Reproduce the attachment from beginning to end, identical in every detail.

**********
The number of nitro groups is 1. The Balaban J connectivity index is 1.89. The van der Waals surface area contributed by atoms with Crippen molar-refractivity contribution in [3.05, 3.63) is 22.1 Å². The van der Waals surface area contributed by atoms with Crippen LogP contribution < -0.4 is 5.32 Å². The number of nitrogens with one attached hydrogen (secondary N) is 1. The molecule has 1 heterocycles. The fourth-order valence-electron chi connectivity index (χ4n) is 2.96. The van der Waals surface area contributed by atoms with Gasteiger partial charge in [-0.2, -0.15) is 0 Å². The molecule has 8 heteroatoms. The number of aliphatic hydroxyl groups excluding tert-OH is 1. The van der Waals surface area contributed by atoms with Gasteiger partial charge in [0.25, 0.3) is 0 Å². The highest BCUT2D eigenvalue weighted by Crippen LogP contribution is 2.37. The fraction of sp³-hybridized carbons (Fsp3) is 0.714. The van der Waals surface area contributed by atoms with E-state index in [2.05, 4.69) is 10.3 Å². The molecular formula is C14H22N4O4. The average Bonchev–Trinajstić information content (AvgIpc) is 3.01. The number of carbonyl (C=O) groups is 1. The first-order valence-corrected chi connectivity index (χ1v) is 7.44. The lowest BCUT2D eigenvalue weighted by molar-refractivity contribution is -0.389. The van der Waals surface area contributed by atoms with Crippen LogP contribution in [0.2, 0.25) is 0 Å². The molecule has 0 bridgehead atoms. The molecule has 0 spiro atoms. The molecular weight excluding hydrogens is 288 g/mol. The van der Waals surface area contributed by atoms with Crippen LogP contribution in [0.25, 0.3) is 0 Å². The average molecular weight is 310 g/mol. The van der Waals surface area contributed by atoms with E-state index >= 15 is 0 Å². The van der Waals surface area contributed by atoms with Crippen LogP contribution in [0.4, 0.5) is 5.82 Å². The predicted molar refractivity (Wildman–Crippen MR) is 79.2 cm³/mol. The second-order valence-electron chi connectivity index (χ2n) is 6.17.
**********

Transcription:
The number of nitro groups is 1. The Balaban J connectivity index is 1.89. The van der Waals surface area contributed by atoms with Crippen molar-refractivity contribution in [3.05, 3.63) is 22.1 Å². The van der Waals surface area contributed by atoms with Crippen LogP contribution < -0.4 is 5.32 Å². The number of nitrogens with one attached hydrogen (secondary N) is 1. The molecule has 1 heterocycles. The fourth-order valence-electron chi connectivity index (χ4n) is 2.96. The van der Waals surface area contributed by atoms with Gasteiger partial charge in [-0.2, -0.15) is 0 Å². The molecule has 8 heteroatoms. The number of aliphatic hydroxyl groups excluding tert-OH is 1. The van der Waals surface area contributed by atoms with Gasteiger partial charge in [0.25, 0.3) is 0 Å². The highest BCUT2D eigenvalue weighted by Crippen LogP contribution is 2.37. The fraction of sp³-hybridized carbons (Fsp3) is 0.714. The van der Waals surface area contributed by atoms with E-state index in [2.05, 4.69) is 10.3 Å². The molecular formula is C14H22N4O4. The average Bonchev–Trinajstić information content (AvgIpc) is 3.01. The number of carbonyl (C=O) groups is 1. The first-order valence-corrected chi connectivity index (χ1v) is 7.44. The lowest BCUT2D eigenvalue weighted by molar-refractivity contribution is -0.389. The van der Waals surface area contributed by atoms with Crippen LogP contribution in [0.2, 0.25) is 0 Å². The molecule has 0 bridgehead atoms. The molecule has 0 spiro atoms. The molecular weight excluding hydrogens is 288 g/mol. The van der Waals surface area contributed by atoms with Crippen LogP contribution in [0.25, 0.3) is 0 Å². The average molecular weight is 310 g/mol. The van der Waals surface area contributed by atoms with E-state index >= 15 is 0 Å². The van der Waals surface area contributed by atoms with Crippen LogP contribution in [0.4, 0.5) is 5.82 Å². The predicted molar refractivity (Wildman–Crippen MR) is 79.2 cm³/mol. The second-order valence-electron chi connectivity index (χ2n) is 6.17.